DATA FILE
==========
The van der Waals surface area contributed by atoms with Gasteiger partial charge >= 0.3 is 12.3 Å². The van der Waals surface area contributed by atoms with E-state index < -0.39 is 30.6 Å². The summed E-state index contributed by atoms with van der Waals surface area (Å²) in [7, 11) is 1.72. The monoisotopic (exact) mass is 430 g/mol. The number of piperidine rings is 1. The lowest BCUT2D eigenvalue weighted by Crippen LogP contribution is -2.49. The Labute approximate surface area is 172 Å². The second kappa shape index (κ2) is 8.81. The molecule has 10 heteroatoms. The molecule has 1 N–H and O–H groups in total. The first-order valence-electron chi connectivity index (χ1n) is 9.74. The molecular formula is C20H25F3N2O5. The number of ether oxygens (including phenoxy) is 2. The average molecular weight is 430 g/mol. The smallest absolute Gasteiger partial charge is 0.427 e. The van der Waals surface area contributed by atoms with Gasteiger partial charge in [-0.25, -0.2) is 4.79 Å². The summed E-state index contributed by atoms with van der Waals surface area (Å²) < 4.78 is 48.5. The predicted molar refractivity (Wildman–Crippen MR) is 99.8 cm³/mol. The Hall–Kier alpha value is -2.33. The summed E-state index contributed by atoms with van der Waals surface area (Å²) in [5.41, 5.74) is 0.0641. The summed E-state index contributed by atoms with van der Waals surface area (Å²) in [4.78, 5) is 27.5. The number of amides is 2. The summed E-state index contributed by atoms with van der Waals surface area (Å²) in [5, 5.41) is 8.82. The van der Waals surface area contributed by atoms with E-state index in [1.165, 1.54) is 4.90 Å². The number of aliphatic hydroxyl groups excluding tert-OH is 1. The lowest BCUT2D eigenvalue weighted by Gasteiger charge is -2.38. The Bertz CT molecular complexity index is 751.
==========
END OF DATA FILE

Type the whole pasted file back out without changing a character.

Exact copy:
The van der Waals surface area contributed by atoms with Gasteiger partial charge >= 0.3 is 12.3 Å². The van der Waals surface area contributed by atoms with E-state index < -0.39 is 30.6 Å². The summed E-state index contributed by atoms with van der Waals surface area (Å²) in [7, 11) is 1.72. The monoisotopic (exact) mass is 430 g/mol. The number of piperidine rings is 1. The lowest BCUT2D eigenvalue weighted by Crippen LogP contribution is -2.49. The Labute approximate surface area is 172 Å². The second kappa shape index (κ2) is 8.81. The molecule has 10 heteroatoms. The molecule has 1 N–H and O–H groups in total. The first-order valence-electron chi connectivity index (χ1n) is 9.74. The molecular formula is C20H25F3N2O5. The number of ether oxygens (including phenoxy) is 2. The average molecular weight is 430 g/mol. The smallest absolute Gasteiger partial charge is 0.427 e. The van der Waals surface area contributed by atoms with Gasteiger partial charge in [-0.25, -0.2) is 4.79 Å². The summed E-state index contributed by atoms with van der Waals surface area (Å²) < 4.78 is 48.5. The predicted molar refractivity (Wildman–Crippen MR) is 99.8 cm³/mol. The Hall–Kier alpha value is -2.33. The summed E-state index contributed by atoms with van der Waals surface area (Å²) in [5.41, 5.74) is 0.0641. The summed E-state index contributed by atoms with van der Waals surface area (Å²) in [4.78, 5) is 27.5. The number of amides is 2. The summed E-state index contributed by atoms with van der Waals surface area (Å²) in [5, 5.41) is 8.82. The van der Waals surface area contributed by atoms with E-state index in [1.165, 1.54) is 4.90 Å². The number of aliphatic hydroxyl groups excluding tert-OH is 1. The lowest BCUT2D eigenvalue weighted by Gasteiger charge is -2.38. The Bertz CT molecular complexity index is 751.